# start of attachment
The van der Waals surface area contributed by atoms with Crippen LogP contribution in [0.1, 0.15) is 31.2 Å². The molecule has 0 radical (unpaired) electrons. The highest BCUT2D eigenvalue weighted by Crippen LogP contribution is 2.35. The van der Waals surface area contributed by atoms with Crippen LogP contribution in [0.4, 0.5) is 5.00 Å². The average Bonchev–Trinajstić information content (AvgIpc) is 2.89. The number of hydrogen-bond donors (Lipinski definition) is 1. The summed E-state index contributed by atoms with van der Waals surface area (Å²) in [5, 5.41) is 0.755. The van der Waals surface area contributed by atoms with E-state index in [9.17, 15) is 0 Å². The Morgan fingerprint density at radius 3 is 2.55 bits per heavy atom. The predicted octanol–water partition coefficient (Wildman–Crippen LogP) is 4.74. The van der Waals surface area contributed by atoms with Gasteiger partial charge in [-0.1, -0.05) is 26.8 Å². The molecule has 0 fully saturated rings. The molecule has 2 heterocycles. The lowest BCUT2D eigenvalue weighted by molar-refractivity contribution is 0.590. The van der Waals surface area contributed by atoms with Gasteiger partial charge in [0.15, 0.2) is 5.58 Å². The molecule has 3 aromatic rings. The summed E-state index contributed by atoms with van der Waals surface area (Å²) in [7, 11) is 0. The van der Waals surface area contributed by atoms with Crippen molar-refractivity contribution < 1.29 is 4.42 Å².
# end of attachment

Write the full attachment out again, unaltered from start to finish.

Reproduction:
The van der Waals surface area contributed by atoms with Crippen LogP contribution in [0.1, 0.15) is 31.2 Å². The molecule has 0 radical (unpaired) electrons. The highest BCUT2D eigenvalue weighted by Crippen LogP contribution is 2.35. The van der Waals surface area contributed by atoms with Crippen LogP contribution in [0.4, 0.5) is 5.00 Å². The average Bonchev–Trinajstić information content (AvgIpc) is 2.89. The number of hydrogen-bond donors (Lipinski definition) is 1. The summed E-state index contributed by atoms with van der Waals surface area (Å²) in [5, 5.41) is 0.755. The van der Waals surface area contributed by atoms with E-state index in [9.17, 15) is 0 Å². The Morgan fingerprint density at radius 3 is 2.55 bits per heavy atom. The predicted octanol–water partition coefficient (Wildman–Crippen LogP) is 4.74. The van der Waals surface area contributed by atoms with Gasteiger partial charge in [-0.1, -0.05) is 26.8 Å². The molecule has 0 fully saturated rings. The molecule has 2 heterocycles. The lowest BCUT2D eigenvalue weighted by molar-refractivity contribution is 0.590. The van der Waals surface area contributed by atoms with Gasteiger partial charge in [0.15, 0.2) is 5.58 Å². The molecule has 3 aromatic rings. The summed E-state index contributed by atoms with van der Waals surface area (Å²) in [7, 11) is 0. The van der Waals surface area contributed by atoms with Crippen molar-refractivity contribution < 1.29 is 4.42 Å².